“Do not be anxious about anything, but in every situation, by prayer and petition, with thanksgiving, present your requests to God. And the peace of God, which transcends all understanding, will guard your hearts and your minds in Christ Jesus.” Philippians 4:6-7 (NIV)
When I was younger, I used to compete in triathlons, which is a race where you do swimming, biking, and running. I remember how nervous I used to get before the start of each race and I could always feel butterflies in my stomach. It seemed like the feeling would never go away and sometimes I would even try to find a way to get out of doing the race. But right when the race started, all the feelings of fear and anxiety went away, and I realized how much fun it was and that I really had nothing to worry about.
There are plenty of things that have the potential to cause us anxiety that we encounter every day, like tests, presentations, speeches, being in a competition, disagreeing with group, and so much more. A common reaction to these things that we’re scared to face is to try to run away from the problem or try to take the easy way out. Sure, this may work for a while, but it will easily become a habit where you never want to do the hard things in your life that are really there to help you learn and make you stronger.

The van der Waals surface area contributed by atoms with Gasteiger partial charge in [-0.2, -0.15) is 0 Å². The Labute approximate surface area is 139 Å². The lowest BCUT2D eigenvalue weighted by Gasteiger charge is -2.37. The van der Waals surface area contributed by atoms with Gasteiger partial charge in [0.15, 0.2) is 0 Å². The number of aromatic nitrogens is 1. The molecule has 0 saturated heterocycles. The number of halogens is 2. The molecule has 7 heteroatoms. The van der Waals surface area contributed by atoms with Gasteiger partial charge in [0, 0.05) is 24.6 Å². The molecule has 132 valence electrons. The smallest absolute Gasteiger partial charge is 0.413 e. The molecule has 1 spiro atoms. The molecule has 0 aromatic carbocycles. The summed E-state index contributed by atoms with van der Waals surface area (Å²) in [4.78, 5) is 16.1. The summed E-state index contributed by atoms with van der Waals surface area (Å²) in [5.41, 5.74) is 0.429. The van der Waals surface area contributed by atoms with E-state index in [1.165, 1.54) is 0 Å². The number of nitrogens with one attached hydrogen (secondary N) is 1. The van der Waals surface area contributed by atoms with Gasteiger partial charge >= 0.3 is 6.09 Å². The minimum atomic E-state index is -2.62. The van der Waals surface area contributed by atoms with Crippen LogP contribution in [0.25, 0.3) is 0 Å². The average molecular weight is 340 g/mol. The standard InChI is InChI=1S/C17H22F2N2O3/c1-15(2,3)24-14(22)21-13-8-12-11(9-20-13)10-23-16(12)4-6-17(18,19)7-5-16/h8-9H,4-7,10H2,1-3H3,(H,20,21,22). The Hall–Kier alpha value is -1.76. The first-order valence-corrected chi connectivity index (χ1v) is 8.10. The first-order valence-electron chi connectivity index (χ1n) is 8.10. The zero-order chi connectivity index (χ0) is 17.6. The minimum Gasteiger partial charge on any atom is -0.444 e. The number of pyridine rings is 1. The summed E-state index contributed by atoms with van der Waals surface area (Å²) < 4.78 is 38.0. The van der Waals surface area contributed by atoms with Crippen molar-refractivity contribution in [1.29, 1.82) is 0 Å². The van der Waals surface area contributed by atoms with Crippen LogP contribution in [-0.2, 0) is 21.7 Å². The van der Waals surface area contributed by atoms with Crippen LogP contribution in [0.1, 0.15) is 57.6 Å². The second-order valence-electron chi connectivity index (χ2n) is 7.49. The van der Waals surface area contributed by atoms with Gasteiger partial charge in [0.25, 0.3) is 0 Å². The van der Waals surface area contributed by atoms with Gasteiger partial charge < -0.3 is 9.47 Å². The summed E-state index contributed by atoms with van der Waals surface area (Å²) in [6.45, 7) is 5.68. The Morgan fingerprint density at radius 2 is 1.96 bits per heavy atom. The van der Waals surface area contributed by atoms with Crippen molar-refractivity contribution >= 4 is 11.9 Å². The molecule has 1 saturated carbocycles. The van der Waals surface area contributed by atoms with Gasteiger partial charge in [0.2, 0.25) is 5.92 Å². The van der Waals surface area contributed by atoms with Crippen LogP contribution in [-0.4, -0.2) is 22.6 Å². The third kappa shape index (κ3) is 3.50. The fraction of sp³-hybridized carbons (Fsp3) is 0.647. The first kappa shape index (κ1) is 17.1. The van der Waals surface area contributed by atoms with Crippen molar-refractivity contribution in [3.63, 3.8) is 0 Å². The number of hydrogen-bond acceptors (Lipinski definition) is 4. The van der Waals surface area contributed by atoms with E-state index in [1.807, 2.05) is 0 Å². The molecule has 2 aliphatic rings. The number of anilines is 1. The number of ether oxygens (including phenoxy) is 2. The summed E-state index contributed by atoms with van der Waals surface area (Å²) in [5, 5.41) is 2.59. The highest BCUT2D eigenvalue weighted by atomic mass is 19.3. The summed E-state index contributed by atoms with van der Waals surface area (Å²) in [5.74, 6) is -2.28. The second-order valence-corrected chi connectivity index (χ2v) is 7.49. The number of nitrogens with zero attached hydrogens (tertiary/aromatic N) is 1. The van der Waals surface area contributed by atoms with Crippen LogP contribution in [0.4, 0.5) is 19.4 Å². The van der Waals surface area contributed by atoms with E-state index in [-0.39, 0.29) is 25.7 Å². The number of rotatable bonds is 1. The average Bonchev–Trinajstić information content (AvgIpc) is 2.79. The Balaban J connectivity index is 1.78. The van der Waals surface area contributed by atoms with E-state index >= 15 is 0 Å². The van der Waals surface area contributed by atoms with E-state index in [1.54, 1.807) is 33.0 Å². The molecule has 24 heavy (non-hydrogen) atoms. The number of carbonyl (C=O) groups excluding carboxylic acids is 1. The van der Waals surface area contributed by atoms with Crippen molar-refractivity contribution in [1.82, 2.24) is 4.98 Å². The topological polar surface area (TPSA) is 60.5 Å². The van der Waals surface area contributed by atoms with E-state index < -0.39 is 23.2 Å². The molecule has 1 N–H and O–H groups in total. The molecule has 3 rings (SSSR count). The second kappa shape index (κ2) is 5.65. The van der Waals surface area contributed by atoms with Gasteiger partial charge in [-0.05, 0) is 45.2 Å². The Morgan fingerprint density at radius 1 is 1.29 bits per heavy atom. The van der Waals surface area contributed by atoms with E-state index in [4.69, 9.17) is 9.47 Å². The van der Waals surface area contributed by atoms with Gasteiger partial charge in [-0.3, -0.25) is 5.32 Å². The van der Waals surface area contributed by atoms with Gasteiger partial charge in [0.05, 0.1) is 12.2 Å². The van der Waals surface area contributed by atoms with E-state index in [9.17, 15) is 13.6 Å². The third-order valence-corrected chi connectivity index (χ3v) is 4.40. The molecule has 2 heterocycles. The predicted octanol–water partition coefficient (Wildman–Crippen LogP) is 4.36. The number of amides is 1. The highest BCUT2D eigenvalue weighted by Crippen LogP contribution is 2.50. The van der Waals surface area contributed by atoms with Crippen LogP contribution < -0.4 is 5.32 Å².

We can’t always control what happens to us, or what we are asked to do, but what we can control is how we react to different situations and how we handle them. Accepting the trials that have been placed in our lives and working to overcome them are things that help us grow and push our boundaries. My charge to you is whenever you are faced with a difficult situation that causes you anxiety, remind yourself of your purpose in life and have confidence knowing that God is always in control.
As part of their training in Rhetoric, our students in grades ten and up are required to develop and present a brief presentation to the school body during Chapel with guidance from their instructors and school curriculum. Each student presentation must be understandable and relevant to all age groups. Sowing seeds of rhetoric training by requiring them speak to all age levels has yielded a harvest for all to enjoy.
This week’s presentation was given by Anna B., one of our tenth grade students (pictured).
Posted on February 3, 2017
by Laurie Brooks filed under